A day of immense joy for Dr Crokes as they became the ninth club to win the All-Ireland football title more than once but a disappointing occasion for Gaelic football as the separation between what it could be, and what it is, emerged in its most depressing form.
Of course that will be utterly irrelevant to the Killarney men as they celebrate a second All-Ireland success 25 years after an eight-year-old Colm Cooper was mascot for the side that beat Thomas Davis in the 1992 final.
'Gooch' had a more active role yesterday, scoring 1-2 (0-2 frees) but it was the sight of one of football's more gifted craftsmen orchestrating a 'keep-ball' strategy for around three minutes at the end that made you wonder where the game is headed.
With an extra man for all of the second half after Slaughtneil midfielder Padraig Cassidy had been sent off just before the interval for striking out at Kieran O'Leary, Dr Crokes had a two-point lead for the final 10 minutes and were more intent on holding it than extending it.
They will argue that the end justified the means but it became the ultimate eyesore as they worked backwards and sideways, looping around each other so as to hold possession against opposition whose energy levels had been seriously depleted.
Playing with 14 men for so long in the wide open spaces of Croke Park is utterly exhausting as Slaughtneil found in a second half which yielded only one point from play.
Not that Slaughtneil could complain about being short-handed as Cassidy, who had been awarded a free, lashed out at O'Leary in front of the referee. His departure was a massive blow to the Derry champions as he had played very well up to then, with the main decoration delivered in the 13th minute when he fired in a goal.
Dr Crokes' responded in the 20th minute when Daithi Casey drove through the defence before flicking the ball to Cooper, whose finish was calm and precise.
It was the first goal that Slaughtneil had conceded in either the Ulster or All-Ireland championship.
They led by 1-6 to 1-5 at half-time and with Slaughtneil so severely handicapped, it looked as if the Kerry champions might press on for a comprehensive victory.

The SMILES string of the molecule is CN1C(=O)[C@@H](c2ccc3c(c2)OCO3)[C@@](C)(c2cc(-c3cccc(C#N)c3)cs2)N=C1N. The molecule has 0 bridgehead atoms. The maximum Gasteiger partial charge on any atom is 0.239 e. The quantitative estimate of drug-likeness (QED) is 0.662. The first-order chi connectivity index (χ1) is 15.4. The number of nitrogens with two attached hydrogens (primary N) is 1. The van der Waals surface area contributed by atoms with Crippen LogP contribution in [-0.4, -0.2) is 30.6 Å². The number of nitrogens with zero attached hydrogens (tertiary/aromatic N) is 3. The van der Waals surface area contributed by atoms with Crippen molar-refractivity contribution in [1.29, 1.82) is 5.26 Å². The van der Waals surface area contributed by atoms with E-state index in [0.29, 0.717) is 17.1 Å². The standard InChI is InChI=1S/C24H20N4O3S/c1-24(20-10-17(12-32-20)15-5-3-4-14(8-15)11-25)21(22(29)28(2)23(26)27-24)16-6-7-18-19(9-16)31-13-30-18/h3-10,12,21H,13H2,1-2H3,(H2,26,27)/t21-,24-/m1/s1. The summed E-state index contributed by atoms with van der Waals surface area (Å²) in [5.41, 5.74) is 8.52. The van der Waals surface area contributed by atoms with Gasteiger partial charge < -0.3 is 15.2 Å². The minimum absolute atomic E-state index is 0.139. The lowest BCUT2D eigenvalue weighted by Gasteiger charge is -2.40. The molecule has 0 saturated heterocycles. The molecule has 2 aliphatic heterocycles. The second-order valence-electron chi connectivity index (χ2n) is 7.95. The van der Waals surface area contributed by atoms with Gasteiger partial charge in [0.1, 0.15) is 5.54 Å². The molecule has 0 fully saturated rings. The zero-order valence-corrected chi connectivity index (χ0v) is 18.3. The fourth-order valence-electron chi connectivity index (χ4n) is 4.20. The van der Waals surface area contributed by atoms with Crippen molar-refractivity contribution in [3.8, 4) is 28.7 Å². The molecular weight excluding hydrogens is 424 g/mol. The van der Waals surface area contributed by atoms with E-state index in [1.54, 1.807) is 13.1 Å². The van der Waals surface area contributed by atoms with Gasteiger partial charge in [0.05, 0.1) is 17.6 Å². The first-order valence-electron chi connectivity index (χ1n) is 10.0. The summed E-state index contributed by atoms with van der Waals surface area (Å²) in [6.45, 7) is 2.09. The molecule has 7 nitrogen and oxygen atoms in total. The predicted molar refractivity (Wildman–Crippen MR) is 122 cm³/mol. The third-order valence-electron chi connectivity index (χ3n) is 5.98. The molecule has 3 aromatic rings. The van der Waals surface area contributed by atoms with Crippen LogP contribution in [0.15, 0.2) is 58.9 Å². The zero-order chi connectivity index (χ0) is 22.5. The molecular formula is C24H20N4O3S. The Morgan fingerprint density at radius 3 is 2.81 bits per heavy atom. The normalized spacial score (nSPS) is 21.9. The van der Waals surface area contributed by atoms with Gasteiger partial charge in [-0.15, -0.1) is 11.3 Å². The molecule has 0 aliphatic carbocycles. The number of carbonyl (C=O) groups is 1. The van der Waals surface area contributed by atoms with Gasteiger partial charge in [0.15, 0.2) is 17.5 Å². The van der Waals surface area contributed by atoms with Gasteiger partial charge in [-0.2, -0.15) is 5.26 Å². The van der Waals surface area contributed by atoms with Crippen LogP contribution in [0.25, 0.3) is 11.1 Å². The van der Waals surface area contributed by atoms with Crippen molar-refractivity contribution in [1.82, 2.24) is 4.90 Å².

It didn't happen as Slaughtneil summoned on their great spirit to battle against the odds. They drew level in the 37th minute but with Dr Crokes funnelling back into defence, they found it very difficult to work the ball into a shooting position from there on.
And when counter-attacking opportunities arose, Crokes used the extra man to drive forward. They scored three points between the 39th and 51st minutes but instead of building on that lead, they set about defending it.
They didn't score again, leaving the last score to Slaughtneil from a Paul Bradley free in the 54th minute. From there on, it was all down to Dr Crokes' ability to retain possession which they did extremely well, leaving Slaughtneil deeply frustrated.
Crokes played the game as they saw it and if their 'keep-ball' routine near the end was awful to watch, it served a purpose.
Their most constructive spell had come after Slaughtneil went four points clear in the 19th minute. Cooper's goal was followed by a point from Casey before Brian Looney took his first-half tally to 0-3.
"We had to dig deep at that stage. We were four points down but the lads picked it up from there on. It was a tough battle but we got there in the end" said selector Harry O'Neill.
It was very disappointing for Slaughtneil, who will be forever wondering how they would have fared if they were dealing from a full hand in the second half.
Unlike two years ago when they were well beaten by Corofin on the same stage, they will feel that this was one they left behind them. And they may well be right.
As for Dr Crokes, the Killarney kingpins may not have given a performance which showcased their many talents but, most importantly, they got the job done.